Lightbend Activator

Scala on Android with Macroid and Akka

Activator will be EOL-ed on May 24, 2017.

We’re making it easier and simpler for developers to get started with Lightbend technologies. This unfortunately means that future releases of Play, Akka and Scala will no longer include Activator support, and Lightbend’s Activator server will be decommissioned by the end of 2017. Instead of supporting Activator to create and set up development projects, we'll be supporting standard Giter8 templates for sbt users and Maven archetypes for Maven users. So going forward,

To create new Lightbend projects

Instead of using the Activator command, make sure you have sbt 0.13.13 (or higher), and use the “sbt new” command, providing the name of the template. For example, “$ sbt new akka/hello-akka.g8”. You can find a list of templates here.

Also, as a convenience, the Lightbend Project Starter allows you to quickly create a variety of example projects that you just unzip and run.

To create new templates

If you want to create new templates, you can now do that in Giter8.

To migrate templates from Activator to Giter8

If you created Activator templates in the past, please consider migrating them to Giter8 with this simple process.

Scala on Android with Macroid and Akka

December 12, 2015
android macroid akka scala scaladays2014

This template features Macroid and Akka in a 100%-Scala Android application. It shows how to make user interfaces composable — with Macroid’s tweaks, snails and UI actions, and reactive — by using Akka to interconnect interface fragments.

How to get "Scala on Android with Macroid and Akka" on your computer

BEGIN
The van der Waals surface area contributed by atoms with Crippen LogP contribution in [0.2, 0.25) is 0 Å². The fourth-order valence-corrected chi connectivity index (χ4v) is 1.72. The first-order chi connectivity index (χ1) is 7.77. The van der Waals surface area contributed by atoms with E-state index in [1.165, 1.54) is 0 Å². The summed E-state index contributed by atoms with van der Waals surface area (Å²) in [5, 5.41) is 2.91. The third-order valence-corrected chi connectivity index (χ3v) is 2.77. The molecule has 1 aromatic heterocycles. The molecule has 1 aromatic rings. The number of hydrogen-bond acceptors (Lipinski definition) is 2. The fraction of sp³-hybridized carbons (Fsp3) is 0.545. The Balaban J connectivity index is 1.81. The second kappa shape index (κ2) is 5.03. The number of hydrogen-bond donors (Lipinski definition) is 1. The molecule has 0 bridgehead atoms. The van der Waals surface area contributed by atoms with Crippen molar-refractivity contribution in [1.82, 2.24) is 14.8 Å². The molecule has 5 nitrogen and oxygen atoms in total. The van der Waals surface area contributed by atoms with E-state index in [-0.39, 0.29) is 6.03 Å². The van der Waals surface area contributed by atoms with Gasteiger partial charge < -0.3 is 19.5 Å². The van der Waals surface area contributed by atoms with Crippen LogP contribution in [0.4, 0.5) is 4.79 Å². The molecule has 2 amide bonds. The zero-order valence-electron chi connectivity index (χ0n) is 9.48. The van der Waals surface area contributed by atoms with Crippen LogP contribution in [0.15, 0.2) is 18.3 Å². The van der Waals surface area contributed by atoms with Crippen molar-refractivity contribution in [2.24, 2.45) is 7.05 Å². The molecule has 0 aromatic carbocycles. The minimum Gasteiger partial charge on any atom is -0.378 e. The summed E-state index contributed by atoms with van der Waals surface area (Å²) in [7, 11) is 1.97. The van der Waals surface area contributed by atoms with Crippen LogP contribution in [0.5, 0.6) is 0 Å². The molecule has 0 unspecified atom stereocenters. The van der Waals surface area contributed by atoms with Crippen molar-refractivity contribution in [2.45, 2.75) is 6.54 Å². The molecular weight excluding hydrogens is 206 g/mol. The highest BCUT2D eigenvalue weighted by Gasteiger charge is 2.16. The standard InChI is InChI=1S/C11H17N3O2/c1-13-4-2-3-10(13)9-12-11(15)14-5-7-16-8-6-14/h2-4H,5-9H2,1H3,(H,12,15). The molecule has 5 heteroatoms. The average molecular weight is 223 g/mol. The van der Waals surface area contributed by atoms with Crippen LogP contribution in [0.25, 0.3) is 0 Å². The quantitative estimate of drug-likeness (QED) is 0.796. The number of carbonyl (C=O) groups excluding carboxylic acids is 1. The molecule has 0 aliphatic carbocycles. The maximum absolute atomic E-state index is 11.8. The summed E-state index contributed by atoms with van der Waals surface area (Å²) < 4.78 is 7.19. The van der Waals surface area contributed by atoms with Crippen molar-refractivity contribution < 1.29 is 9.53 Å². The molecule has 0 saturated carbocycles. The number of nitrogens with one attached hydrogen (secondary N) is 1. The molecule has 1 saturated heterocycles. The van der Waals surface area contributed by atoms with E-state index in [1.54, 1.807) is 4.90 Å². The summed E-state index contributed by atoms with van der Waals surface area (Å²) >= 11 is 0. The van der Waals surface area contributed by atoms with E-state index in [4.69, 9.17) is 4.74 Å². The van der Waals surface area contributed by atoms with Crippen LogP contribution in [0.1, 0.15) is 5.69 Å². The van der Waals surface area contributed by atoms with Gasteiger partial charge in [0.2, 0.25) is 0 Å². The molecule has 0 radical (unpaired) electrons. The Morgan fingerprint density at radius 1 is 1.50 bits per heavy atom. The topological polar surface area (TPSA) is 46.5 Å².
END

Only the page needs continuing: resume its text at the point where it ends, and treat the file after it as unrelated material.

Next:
There are several ways to get this template.

Option 1: Choose macroid-akka-pingpong in the Lightbend Activator UI.

Already have Lightbend Activator (get it here)? Launch the UI then search for macroid-akka-pingpong in the list of templates.

Option 2: Download the macroid-akka-pingpong project as a zip archive

If you haven't installed Activator, you can get the code by downloading the template bundle for macroid-akka-pingpong.

  1. Download the Template Bundle for "Scala on Android with Macroid and Akka"
  2. Extract the downloaded zip file to your system
  3. The bundle includes a small bootstrap script that can start Activator. To start Lightbend Activator's UI:

    In your File Explorer, navigate into the directory that the template was extracted to, right-click on the file named "activator.bat", then select "Open", and if prompted with a warning, click to continue:

    Or from a command line:

     C:\Users\typesafe\macroid-akka-pingpong> activator ui 
    This will start Lightbend Activator and open this template in your browser.

Option 3: Create a macroid-akka-pingpong project from the command line

If you have Lightbend Activator, use its command line mode to create a new project from this template. Type activator new PROJECTNAME macroid-akka-pingpong on the command line.

Option 4: View the template source

The creator of this template maintains it at

Option 5: Preview the tutorial below

We've included the text of this template's tutorial below, but it may work better if you view it inside Activator on your computer. Activator tutorials are often designed to be interactive.

Preview the tutorial

Prerequisites and installation